A client recently called me regarding an owner in the community who had become a general nuisance to her neighbors. This individual had made a hobby of creating disturbances at board and membership meetings, had peppered the manager with repeated and voluminous document inspection requests and was even suspected of damaging a neighbor’s property as well as certain common areas.
During the course of our conversation, the client advised me that this individual had done the same thing in her previous community and had been sued and sued that association more than once. I asked the client if they would have approved her purchase had they known this information and the obvious answer was “no”.
This community is actually fortunate to have pretty broad approval powers. They actually have language in there that they can deny potential purchasers and potential renters “for cause” and that one of the causes warranting denial is having a history of nuisance in another community. Having that right and exercising it are sadly, two different things. The screening committee asked this woman whether or not she had ever had problems in a prior association setting and not surprisingly her answer was a resounding “no”.
What could this board have done? For starters, they could have run a civil case history by checking with the Clerk of the Court in the county where this applicant previously lived. Some counties provide a court docket at no charge and others charge a minimal fee. The board or manager could not have seen the actual court file but they could have seen a list showing every time the applicant was sued or had sued and the previous suits with her association would have popped up. If the association wanted to view the court file for more information they would have to go down to the Courthouse; unless the file was sealed they would be able to read the file to glean even more information.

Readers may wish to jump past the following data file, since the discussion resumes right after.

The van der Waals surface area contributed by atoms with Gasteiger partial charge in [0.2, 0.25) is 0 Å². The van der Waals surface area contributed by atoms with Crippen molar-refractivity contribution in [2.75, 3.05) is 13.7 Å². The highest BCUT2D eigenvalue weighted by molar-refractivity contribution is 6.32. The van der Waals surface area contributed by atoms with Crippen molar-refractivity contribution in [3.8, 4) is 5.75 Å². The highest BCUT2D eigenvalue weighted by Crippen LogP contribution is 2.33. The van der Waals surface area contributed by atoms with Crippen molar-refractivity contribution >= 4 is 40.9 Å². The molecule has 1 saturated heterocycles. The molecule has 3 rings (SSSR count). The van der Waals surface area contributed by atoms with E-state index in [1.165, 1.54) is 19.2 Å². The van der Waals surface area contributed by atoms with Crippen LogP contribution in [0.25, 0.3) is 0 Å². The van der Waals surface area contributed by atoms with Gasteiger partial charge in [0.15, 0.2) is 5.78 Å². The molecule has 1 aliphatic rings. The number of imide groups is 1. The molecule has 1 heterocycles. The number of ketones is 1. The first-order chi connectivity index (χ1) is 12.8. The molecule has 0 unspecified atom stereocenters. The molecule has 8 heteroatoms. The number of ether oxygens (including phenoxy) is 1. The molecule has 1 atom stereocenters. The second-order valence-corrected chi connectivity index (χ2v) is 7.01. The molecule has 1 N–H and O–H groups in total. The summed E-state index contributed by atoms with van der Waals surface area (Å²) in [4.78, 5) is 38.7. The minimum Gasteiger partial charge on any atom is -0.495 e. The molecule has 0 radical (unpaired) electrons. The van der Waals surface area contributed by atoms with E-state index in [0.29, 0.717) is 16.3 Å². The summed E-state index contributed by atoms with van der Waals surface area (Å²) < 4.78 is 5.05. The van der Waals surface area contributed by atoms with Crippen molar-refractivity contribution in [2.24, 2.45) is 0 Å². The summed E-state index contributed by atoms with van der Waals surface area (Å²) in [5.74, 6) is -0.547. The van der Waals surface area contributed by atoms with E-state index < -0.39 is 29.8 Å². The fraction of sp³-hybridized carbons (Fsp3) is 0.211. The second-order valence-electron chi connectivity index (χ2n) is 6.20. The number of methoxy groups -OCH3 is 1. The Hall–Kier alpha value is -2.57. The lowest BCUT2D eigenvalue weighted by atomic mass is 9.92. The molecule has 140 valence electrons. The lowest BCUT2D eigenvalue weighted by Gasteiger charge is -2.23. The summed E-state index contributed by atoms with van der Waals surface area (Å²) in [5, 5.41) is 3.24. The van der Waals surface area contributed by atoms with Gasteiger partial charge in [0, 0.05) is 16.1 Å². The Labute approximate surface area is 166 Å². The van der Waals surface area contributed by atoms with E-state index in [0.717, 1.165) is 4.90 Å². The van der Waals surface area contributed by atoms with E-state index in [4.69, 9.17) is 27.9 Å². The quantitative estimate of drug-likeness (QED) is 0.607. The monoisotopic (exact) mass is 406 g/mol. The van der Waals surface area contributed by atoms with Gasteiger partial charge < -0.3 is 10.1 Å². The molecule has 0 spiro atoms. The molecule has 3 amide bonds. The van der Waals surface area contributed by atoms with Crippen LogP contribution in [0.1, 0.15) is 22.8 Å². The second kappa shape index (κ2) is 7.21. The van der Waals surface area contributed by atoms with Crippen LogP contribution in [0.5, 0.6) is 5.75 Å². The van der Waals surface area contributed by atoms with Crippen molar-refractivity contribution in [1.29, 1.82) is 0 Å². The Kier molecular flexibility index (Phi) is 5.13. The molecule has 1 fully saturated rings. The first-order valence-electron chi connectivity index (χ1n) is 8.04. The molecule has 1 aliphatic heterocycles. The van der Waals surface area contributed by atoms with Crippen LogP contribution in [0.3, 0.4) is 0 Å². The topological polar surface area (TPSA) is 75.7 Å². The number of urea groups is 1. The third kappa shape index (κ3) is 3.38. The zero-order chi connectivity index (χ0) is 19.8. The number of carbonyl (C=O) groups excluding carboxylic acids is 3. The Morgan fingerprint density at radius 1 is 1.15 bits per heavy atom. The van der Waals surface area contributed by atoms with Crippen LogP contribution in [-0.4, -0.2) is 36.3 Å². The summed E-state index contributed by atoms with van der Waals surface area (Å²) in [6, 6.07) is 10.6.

This community is now in the midst of prolonged warfare of sorts. They will undoubtedly spend an inordinate amount of time and money containing the problem but they will never really resolve it until this individual moves out and on to her next community. Let’s hope that next community has the proper authority in their governing documents to screen for a history of nuisance and knows how to find the information they need to exercise that right.
As with many Florida communities, my HOA Board had questions in the aftermath of Hurricane Irma. Would FEMA pay to pick up al...
Florida condominiums, cooperatives and, to a lesser degree, homeowners' associations are subject to the imposition of fines and penaltie...
By July 1, 2018, a Florida condominium association with 150 or more units which does not manage timeshare units must have an independent...